What does period poverty actually look like? In order to describe it, we thought about all of the stories that have been shared with our team over the past decades, and came up with a composite profile of a post-secondary student we are calling Sloan (she/they). Before we get into a day in their life, let’s review the basics about period poverty and sustainable menstrual equity.
What is Period Poverty?
Defined as a lack of access to menstrual products, education and a taboo-free social attitude towards menstruation, according to PLAN International, period poverty affects over 25% of Canadians who menstruate. US research shows that over 64% of students struggle to access products. These percentages increase among youth under age 25, people with disabilities, Indigenous, trans and gender non-conforming, and other marginalised individuals.
What Are the Impacts?
The impacts of period poverty are widespread, and can include missed classes, meetings, work shifts and reduced ability to participate in everyday activities comfortably and confidently. Such conditions can even necessitate heartbreaking choices between buying food or menstrual supplies.
Should Period Products Be Free?
At Aisle, we believe that period products should be free, universally accessible, of high quality, available in a variety of absorbencies, and as sustainable as possible to those who need them. We are huge fans of the Scottish Government’s Period Products (Free Provision) (Scotland) Act 2021: Equality Impact Assessment, a wonderfully well thought-out program for supporting comprehensive menstrual equity. The purpose of the Act is to “[E]nsure[s] that everyone in Scotland who menstruates can have reasonably convenient access to period products, free of charge, as and when they are required.” We are hopeful that the U.S.A. is not far behind with its proposed Menstrual Equity for All Act.
To illustrate the reality for up to 25% of students, let’s imagine a day in the life of Sloan (she/they), a university student who is unable to afford or otherwise easily access menstrual products.
Sloan’s period arrives first thing in the morning while they are at home. Not being able to buy products, they make do with one of the following classic solutions: a sock, an expired product they found underneath a bathroom sink, something from a friend or roommate, a wad of toilet paper, or wearing multiple layers of underwear until they are able to locate another product. Note that none of these solutions offer something comfortable, effective or even necessarily safe, let alone adequate for their flow or personal preference.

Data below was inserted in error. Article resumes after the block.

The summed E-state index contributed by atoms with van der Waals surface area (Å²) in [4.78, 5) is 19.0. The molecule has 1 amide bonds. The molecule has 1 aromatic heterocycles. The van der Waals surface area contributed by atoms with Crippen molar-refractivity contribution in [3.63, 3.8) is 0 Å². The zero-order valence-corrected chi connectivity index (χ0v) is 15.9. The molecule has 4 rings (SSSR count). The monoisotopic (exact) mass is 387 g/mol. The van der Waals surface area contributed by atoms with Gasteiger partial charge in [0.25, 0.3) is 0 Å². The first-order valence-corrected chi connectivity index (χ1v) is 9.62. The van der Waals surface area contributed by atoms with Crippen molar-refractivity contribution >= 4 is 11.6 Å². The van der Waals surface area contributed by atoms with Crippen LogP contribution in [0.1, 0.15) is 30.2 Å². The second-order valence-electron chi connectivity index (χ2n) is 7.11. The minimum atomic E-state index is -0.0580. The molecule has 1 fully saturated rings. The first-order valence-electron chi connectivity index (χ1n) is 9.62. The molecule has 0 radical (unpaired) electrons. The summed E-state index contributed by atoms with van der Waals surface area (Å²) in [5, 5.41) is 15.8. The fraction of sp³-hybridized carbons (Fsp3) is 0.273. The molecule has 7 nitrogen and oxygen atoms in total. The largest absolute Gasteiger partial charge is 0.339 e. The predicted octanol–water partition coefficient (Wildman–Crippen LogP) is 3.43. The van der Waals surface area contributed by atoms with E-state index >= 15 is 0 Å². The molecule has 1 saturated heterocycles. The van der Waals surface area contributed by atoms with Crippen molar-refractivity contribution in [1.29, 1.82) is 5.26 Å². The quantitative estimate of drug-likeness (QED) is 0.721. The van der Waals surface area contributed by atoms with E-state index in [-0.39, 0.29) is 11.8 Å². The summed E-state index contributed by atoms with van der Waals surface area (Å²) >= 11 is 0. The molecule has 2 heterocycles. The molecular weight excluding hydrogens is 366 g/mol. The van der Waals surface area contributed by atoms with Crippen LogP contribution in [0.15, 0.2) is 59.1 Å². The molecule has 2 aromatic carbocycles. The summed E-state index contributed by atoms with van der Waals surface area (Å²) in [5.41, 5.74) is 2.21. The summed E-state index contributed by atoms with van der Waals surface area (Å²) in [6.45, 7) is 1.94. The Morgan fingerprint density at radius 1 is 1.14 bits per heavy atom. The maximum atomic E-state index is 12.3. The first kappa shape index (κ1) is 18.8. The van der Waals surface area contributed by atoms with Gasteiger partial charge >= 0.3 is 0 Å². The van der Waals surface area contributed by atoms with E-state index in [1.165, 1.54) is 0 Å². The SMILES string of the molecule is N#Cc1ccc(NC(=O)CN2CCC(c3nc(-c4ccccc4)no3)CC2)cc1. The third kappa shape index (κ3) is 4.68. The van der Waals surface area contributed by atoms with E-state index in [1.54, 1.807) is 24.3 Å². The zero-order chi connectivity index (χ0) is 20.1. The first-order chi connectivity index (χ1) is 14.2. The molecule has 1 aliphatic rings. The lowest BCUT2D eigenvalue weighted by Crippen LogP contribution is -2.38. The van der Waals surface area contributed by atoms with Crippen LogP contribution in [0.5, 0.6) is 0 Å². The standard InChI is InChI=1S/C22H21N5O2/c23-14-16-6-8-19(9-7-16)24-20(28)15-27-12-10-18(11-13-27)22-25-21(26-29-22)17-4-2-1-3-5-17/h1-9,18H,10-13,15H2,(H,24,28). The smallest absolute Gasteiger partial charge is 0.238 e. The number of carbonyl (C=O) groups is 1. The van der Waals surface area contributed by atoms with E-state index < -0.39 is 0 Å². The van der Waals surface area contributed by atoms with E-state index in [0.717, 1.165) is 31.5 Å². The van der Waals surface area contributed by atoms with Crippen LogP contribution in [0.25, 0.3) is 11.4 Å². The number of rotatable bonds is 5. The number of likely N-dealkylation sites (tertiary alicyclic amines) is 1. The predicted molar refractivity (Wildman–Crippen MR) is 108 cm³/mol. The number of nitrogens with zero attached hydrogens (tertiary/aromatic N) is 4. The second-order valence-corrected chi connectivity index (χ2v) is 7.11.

Or perhaps they choose to stay home; rather than risk discomfort or visibly wearing menses-soaked garments, they miss class, exams, sports and other activities.
Assuming that Sloan finds a temporary solution and heads to campus, they are then presented with the struggle of finding another product. Feeling under pressure to get to class with little assurance of being able to find something adequate in time is highly stressful. This fear and anxiety is a distressing example of how period poverty affects mental health.
The idea that bathroom provision is an adequate solution is not borne out by research, which found that 3 in 5 students say they rarely or never find free period products in school bathrooms (59%) or public bathrooms (62%). If we take these findings as normative, what happens if Sloan is unable to find a product? Likely discomfort, embarrassment, and having to skip activities to return home. And let’s remember that ‘going home’ does not presume product access – just more of the stop-gap solutions that they had earlier in the day.
Even if every public bathroom were stocked with free menstrual products, additional solutions would need to be implemented in order to provide students with products outside of these ‘emergency’ public stashes. Note that Sloan’s period arrived when they were home, which is where most students spend roughly half their days.
We Can Do Better: Reusable Period Products
Let’s consider a different scenario. Sloan wakes up and realises that their period has started. Since their first day is typically heavy flow, they consider whether to use a menstrual cup or period underwear, opting for the cup with a cloth liner for backup. Period handled, they head off to campus with a couple extra cloth liners stashed in their backpack should they need them later in the day.
Even though they know that they can safely wear their cup for up to 12 hours, Sloan changes their cup midway through the day for added peace of mind, and swaps in a fresh liner. Walking through the Student Union Building, they see student government volunteers handing out free reusable period products again, and are grateful to have received their own supplies this way. No more sprints across campus in search of products between classes.
That evening, they remove their cup, put on a pair of their favourite Boxer Brief period underwear, and head to bed for a sound, worry-free sleep.
How Can I Help?
Sloan’s story is more common than many people realise, and their fictional profile represents an aggregate of literally hundreds of stories and pieces of research we here at Aisle have reviewed. The good news is that help for those quietly suffering period poverty can just be a few conversations away:
- Ask employers, student unions and administrators to provide reusable products. Reach out to email@example.com for products, support + more information.
- Educate others about the importance of reusable solutions using our free Planet-Positive Periods Toolkit which includes a full public presentation, facilitator guide, additional research + shareable social assets.
Thanks for joining us in advocating for universally accessible, long-term, sustainable solutions to period poverty!
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